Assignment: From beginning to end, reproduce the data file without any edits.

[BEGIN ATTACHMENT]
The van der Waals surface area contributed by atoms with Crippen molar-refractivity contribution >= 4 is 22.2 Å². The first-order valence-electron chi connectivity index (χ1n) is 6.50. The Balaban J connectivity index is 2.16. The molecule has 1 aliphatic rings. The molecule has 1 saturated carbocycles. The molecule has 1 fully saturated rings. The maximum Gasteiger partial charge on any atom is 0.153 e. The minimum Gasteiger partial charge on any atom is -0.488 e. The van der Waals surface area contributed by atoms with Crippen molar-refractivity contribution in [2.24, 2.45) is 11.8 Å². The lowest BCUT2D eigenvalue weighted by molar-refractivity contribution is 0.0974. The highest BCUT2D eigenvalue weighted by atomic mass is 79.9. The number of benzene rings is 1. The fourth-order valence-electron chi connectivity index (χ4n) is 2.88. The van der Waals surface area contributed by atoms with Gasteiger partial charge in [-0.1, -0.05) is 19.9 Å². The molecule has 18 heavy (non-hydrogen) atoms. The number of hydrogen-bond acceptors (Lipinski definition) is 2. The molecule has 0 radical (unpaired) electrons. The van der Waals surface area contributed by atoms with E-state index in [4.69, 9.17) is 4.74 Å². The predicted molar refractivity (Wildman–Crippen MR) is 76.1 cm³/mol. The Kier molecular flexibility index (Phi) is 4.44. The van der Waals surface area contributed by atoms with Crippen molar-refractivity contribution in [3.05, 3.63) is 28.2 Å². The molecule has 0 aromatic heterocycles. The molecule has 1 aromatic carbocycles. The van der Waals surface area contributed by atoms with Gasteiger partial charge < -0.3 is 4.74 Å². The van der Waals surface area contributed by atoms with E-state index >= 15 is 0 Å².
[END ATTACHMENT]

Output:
The van der Waals surface area contributed by atoms with Crippen molar-refractivity contribution >= 4 is 22.2 Å². The first-order valence-electron chi connectivity index (χ1n) is 6.50. The Balaban J connectivity index is 2.16. The molecule has 1 aliphatic rings. The molecule has 1 saturated carbocycles. The molecule has 1 fully saturated rings. The maximum Gasteiger partial charge on any atom is 0.153 e. The minimum Gasteiger partial charge on any atom is -0.488 e. The van der Waals surface area contributed by atoms with Crippen molar-refractivity contribution in [2.24, 2.45) is 11.8 Å². The lowest BCUT2D eigenvalue weighted by molar-refractivity contribution is 0.0974. The highest BCUT2D eigenvalue weighted by atomic mass is 79.9. The number of benzene rings is 1. The fourth-order valence-electron chi connectivity index (χ4n) is 2.88. The van der Waals surface area contributed by atoms with Gasteiger partial charge in [-0.1, -0.05) is 19.9 Å². The molecule has 18 heavy (non-hydrogen) atoms. The number of hydrogen-bond acceptors (Lipinski definition) is 2. The molecule has 0 radical (unpaired) electrons. The van der Waals surface area contributed by atoms with E-state index in [4.69, 9.17) is 4.74 Å². The predicted molar refractivity (Wildman–Crippen MR) is 76.1 cm³/mol. The Kier molecular flexibility index (Phi) is 4.44. The van der Waals surface area contributed by atoms with Crippen molar-refractivity contribution in [3.05, 3.63) is 28.2 Å². The molecule has 0 aromatic heterocycles. The molecule has 1 aromatic carbocycles. The van der Waals surface area contributed by atoms with Gasteiger partial charge < -0.3 is 4.74 Å². The van der Waals surface area contributed by atoms with E-state index >= 15 is 0 Å².